Modern British Nature Writing 1789–2020: Land Lines

The team behind the AHRC-funded Land Lines nature writing project, and its two successful public engagement follow-on projects (Tracks, Traces, Trails: Nature Writing Beyond the Page and Tipping Points: Cultural Responses to Land Sharing in the North) are delighted to announce the release of their book, Land Lines: Modern British Nature Writing, 1789–2020 on the 17th March 2022 with Cambridge University Press.

In this new volume, authors Dr Will Abberley, Dr Christina Alt, Prof David Higgins, Prof Graham Huggan and Dr Pippa Marland move through multiple genealogies and histories of British nature writing, from the Romantics to the contemporary period. Across the four core chapters, this book responds to the many criticisms, controversies, and tropes of British nature writing, and seeks to understand our contemporary fascination with this historically significant genre of literature. Drawing on texts from Gilbert White’s monumental A Natural History of Selborne to the writing of contemporary authors such as Elizabeth-Jane Burnett, Modern British Nature Writing grapples with some of the most enchanting and complex aspects of British representations of nature in literature.

The cover image of the book, titled ‘Pondering Ring Ouzel – inspired by Gilbert White’s Letter 26, 1769 (2021), is by artist Melanie Rose, an artist member of the Land Lines: Tipping Points team and a recent PhD graduate from the University of Leeds.

Abstract from Cambridge University Press

Why do we speak so much of nature today when there is so little of it left? Prompted by this question, this study offers the first full-length exploration of modern British nature writing, from the late eighteenth century to the present. Focusing on non-fictional prose writing, the book supplies new readings of classic texts by Romantic, Victorian and Contemporary authors, situating these within the context of an enduringly popular genre. Nature writing is still widely considered fundamentally celebratory or escapist, yet it is also very much in tune with the conflicts of a natural world under threat. The book’s five authors connect these conflicts to the triple historical crisis of the environment; of representation; and of modern dissociated sensibility. This book offers an informed critical approach to modern British nature writing for specialist readers, as well as a valuable guide for general readers concerned by an increasingly diminished natural world.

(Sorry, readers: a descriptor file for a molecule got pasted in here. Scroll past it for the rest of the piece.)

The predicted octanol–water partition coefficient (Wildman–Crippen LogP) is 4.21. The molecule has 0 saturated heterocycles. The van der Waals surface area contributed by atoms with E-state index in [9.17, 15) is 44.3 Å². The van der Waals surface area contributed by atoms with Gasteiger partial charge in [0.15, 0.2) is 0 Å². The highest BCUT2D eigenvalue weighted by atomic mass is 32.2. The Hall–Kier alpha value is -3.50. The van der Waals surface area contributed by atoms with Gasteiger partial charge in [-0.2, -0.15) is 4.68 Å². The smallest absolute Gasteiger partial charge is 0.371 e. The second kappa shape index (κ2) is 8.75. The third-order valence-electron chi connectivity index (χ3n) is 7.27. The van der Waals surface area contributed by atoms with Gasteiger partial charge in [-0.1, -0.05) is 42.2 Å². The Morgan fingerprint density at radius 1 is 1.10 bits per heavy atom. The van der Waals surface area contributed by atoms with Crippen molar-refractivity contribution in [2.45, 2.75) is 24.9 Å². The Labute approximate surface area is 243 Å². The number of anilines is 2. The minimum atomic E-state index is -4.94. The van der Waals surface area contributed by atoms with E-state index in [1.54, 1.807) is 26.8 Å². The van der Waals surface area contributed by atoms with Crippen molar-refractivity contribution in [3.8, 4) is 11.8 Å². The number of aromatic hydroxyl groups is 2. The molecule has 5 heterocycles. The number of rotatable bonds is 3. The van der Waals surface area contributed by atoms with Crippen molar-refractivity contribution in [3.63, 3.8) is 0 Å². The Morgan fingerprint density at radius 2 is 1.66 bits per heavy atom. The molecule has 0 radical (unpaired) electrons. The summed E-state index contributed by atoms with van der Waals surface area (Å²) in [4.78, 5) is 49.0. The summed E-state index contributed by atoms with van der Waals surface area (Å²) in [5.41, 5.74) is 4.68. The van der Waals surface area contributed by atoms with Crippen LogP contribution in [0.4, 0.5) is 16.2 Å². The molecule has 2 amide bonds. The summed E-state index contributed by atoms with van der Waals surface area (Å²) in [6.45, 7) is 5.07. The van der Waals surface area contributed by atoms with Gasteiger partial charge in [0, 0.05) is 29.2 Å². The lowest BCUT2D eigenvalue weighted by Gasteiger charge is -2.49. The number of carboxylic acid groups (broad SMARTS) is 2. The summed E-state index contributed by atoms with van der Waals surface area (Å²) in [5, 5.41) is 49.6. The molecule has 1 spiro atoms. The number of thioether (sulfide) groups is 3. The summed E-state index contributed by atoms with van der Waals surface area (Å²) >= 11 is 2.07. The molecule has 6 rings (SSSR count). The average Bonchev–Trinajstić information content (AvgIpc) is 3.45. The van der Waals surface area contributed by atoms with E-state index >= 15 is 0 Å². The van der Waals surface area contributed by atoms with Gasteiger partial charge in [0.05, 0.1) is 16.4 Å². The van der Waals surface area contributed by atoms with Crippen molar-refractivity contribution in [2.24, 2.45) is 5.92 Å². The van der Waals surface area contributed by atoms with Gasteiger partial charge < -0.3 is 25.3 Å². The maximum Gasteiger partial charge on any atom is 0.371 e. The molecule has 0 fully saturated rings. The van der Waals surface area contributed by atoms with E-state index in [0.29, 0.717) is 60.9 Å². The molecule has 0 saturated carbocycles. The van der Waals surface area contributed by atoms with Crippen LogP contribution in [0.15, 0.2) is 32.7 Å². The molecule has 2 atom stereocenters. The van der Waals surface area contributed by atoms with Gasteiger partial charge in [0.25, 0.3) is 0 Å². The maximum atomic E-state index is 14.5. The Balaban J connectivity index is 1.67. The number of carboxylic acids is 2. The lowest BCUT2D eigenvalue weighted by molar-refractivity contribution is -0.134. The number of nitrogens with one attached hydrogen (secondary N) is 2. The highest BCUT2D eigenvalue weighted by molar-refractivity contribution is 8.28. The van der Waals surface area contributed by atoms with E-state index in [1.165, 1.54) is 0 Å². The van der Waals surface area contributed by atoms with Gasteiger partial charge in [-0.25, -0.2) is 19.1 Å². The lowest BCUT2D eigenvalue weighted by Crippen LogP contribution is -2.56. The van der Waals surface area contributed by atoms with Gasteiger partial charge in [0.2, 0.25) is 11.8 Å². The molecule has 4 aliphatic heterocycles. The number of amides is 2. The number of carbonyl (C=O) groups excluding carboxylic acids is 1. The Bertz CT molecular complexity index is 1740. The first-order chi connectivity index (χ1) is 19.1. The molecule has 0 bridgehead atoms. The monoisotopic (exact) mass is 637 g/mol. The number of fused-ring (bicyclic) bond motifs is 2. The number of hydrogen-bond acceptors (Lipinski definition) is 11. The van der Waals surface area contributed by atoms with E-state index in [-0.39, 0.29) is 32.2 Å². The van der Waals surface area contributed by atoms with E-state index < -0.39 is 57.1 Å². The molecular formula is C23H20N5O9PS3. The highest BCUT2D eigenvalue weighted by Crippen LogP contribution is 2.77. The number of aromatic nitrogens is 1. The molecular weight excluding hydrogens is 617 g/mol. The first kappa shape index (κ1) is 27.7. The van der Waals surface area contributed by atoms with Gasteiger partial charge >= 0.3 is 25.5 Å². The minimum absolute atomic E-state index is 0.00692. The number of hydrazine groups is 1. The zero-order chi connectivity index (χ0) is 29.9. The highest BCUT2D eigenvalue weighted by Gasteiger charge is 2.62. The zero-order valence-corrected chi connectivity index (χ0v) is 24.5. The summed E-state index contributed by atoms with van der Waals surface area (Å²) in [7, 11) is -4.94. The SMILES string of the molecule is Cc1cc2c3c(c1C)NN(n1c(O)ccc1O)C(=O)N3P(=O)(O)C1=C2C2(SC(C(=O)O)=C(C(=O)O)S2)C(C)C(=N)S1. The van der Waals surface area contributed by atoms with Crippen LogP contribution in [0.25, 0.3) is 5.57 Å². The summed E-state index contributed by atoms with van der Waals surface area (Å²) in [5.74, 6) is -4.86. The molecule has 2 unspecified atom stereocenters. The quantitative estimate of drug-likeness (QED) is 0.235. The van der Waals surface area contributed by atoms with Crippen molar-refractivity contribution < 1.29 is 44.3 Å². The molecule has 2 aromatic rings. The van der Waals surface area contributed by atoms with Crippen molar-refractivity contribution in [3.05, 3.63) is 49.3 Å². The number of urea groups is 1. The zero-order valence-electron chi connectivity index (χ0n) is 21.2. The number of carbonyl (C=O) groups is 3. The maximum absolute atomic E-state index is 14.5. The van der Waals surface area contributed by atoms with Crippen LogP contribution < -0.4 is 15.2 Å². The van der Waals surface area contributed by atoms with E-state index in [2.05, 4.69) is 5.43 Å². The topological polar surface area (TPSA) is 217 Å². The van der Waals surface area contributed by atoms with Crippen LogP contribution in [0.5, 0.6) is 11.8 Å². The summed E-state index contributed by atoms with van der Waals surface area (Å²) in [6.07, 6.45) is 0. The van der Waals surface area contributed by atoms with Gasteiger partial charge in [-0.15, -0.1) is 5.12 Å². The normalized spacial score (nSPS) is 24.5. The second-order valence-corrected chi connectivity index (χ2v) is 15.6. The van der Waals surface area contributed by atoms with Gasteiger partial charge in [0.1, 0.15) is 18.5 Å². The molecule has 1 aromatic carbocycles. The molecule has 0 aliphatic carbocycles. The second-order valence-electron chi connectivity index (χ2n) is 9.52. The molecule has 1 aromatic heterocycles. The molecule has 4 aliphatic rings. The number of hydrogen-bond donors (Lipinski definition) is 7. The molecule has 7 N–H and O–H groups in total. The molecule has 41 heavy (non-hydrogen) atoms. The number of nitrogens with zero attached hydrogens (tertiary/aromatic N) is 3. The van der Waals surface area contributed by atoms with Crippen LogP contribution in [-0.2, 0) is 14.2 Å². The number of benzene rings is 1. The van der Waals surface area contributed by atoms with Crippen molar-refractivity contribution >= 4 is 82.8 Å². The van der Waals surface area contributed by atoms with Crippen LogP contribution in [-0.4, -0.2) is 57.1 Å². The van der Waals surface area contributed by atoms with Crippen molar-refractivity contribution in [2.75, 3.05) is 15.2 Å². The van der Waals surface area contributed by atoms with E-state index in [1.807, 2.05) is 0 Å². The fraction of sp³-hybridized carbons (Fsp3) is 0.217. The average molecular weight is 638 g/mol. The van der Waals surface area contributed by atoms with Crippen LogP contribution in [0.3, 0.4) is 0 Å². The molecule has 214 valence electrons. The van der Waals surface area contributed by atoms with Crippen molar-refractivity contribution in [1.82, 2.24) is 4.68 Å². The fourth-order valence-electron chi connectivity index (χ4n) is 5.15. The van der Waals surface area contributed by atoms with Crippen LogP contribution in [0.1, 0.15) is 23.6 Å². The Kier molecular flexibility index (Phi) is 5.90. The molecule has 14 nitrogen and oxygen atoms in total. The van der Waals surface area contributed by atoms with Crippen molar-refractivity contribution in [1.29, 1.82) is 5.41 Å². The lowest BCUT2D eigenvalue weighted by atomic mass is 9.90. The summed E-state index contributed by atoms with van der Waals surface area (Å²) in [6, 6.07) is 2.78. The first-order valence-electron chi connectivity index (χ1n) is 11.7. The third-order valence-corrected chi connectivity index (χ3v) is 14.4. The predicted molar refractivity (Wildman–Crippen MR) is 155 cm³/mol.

‘A thought-provoking, sensitive, and rigorous survey of nature writing old and new, placing the genre in its historical, social, cultural, and above all contemporary contexts. Hugely relevant to anyone who cares about how we write about and respond to the natural world, in the Age of the Anthropocene.’

Stephen Moss, Bath Spa University

‘This is an exhilarating book that dispels clichés, using detailed enquiry to ask essential, tough questions about how environmental writing challenges barriers associated with gender, class, and species.’

Susan Oliver, University of Essex

‘The best nature writers discern relationships between observed and observer, human and “nature”. This terrific study shows writers delighting in and responding to each other through their common goals in a changing world. A thoroughly authoritative survey, Modern British Nature Writing, 1789–2020 questions and situates both particular writers and the genre itself.’

Ralph Pite, University of Bristol

Learn more about the Land Lines project here:

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